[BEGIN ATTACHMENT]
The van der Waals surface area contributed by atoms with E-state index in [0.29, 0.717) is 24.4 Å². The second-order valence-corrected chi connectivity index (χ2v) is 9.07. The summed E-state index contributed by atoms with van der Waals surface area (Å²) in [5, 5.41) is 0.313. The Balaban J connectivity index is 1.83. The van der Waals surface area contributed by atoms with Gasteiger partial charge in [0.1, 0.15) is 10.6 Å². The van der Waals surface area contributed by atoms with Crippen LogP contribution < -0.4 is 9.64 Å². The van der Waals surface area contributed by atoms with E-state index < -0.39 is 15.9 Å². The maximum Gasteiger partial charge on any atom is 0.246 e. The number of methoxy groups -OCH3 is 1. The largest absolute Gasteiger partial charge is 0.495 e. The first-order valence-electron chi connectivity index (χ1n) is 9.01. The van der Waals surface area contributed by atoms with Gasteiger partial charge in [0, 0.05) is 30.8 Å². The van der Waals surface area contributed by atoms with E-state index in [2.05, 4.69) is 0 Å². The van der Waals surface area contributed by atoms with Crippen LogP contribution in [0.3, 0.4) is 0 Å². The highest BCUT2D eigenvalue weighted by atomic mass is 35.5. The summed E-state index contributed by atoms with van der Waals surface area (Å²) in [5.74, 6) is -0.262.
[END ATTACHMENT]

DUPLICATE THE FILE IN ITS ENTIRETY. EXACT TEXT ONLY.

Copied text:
The van der Waals surface area contributed by atoms with E-state index in [0.29, 0.717) is 24.4 Å². The second-order valence-corrected chi connectivity index (χ2v) is 9.07. The summed E-state index contributed by atoms with van der Waals surface area (Å²) in [5, 5.41) is 0.313. The Balaban J connectivity index is 1.83. The van der Waals surface area contributed by atoms with Gasteiger partial charge in [0.1, 0.15) is 10.6 Å². The van der Waals surface area contributed by atoms with Crippen LogP contribution < -0.4 is 9.64 Å². The van der Waals surface area contributed by atoms with E-state index < -0.39 is 15.9 Å². The maximum Gasteiger partial charge on any atom is 0.246 e. The number of methoxy groups -OCH3 is 1. The largest absolute Gasteiger partial charge is 0.495 e. The first-order valence-electron chi connectivity index (χ1n) is 9.01. The van der Waals surface area contributed by atoms with Gasteiger partial charge in [0, 0.05) is 30.8 Å². The van der Waals surface area contributed by atoms with E-state index in [2.05, 4.69) is 0 Å². The van der Waals surface area contributed by atoms with Crippen LogP contribution in [0.3, 0.4) is 0 Å². The highest BCUT2D eigenvalue weighted by atomic mass is 35.5. The summed E-state index contributed by atoms with van der Waals surface area (Å²) in [5.74, 6) is -0.262.